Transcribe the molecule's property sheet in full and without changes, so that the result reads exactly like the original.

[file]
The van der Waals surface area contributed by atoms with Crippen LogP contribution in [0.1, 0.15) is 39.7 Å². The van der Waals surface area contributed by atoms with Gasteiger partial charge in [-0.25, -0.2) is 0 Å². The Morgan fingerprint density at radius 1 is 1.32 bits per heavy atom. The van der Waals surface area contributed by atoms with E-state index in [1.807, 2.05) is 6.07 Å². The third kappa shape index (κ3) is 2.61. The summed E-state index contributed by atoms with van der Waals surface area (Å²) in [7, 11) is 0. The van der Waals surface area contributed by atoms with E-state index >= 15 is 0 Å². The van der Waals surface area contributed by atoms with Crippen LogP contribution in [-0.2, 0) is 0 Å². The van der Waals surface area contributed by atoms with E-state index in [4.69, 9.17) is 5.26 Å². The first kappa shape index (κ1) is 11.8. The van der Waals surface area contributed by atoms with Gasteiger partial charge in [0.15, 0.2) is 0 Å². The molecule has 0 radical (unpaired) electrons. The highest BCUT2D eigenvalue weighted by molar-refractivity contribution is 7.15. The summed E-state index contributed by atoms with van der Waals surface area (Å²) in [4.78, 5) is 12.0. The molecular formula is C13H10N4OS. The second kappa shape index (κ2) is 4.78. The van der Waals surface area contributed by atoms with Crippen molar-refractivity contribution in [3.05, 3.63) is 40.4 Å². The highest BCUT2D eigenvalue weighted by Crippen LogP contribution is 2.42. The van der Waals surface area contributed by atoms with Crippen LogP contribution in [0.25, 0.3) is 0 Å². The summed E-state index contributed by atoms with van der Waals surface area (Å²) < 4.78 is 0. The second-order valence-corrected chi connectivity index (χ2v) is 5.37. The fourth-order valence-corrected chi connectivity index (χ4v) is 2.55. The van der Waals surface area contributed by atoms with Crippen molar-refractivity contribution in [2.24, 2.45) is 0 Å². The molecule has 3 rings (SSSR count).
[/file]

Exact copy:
The van der Waals surface area contributed by atoms with Crippen LogP contribution in [0.1, 0.15) is 39.7 Å². The van der Waals surface area contributed by atoms with Gasteiger partial charge in [-0.25, -0.2) is 0 Å². The Morgan fingerprint density at radius 1 is 1.32 bits per heavy atom. The van der Waals surface area contributed by atoms with E-state index in [1.807, 2.05) is 6.07 Å². The third kappa shape index (κ3) is 2.61. The summed E-state index contributed by atoms with van der Waals surface area (Å²) in [7, 11) is 0. The van der Waals surface area contributed by atoms with E-state index >= 15 is 0 Å². The van der Waals surface area contributed by atoms with Crippen LogP contribution in [-0.2, 0) is 0 Å². The van der Waals surface area contributed by atoms with E-state index in [4.69, 9.17) is 5.26 Å². The first kappa shape index (κ1) is 11.8. The van der Waals surface area contributed by atoms with Gasteiger partial charge in [0.15, 0.2) is 0 Å². The molecule has 0 radical (unpaired) electrons. The highest BCUT2D eigenvalue weighted by molar-refractivity contribution is 7.15. The summed E-state index contributed by atoms with van der Waals surface area (Å²) in [4.78, 5) is 12.0. The molecular formula is C13H10N4OS. The second kappa shape index (κ2) is 4.78. The van der Waals surface area contributed by atoms with Crippen molar-refractivity contribution in [3.05, 3.63) is 40.4 Å². The highest BCUT2D eigenvalue weighted by Crippen LogP contribution is 2.42. The van der Waals surface area contributed by atoms with Crippen LogP contribution in [0.25, 0.3) is 0 Å². The summed E-state index contributed by atoms with van der Waals surface area (Å²) < 4.78 is 0. The second-order valence-corrected chi connectivity index (χ2v) is 5.37. The fourth-order valence-corrected chi connectivity index (χ4v) is 2.55. The van der Waals surface area contributed by atoms with Crippen molar-refractivity contribution in [2.24, 2.45) is 0 Å². The molecule has 3 rings (SSSR count).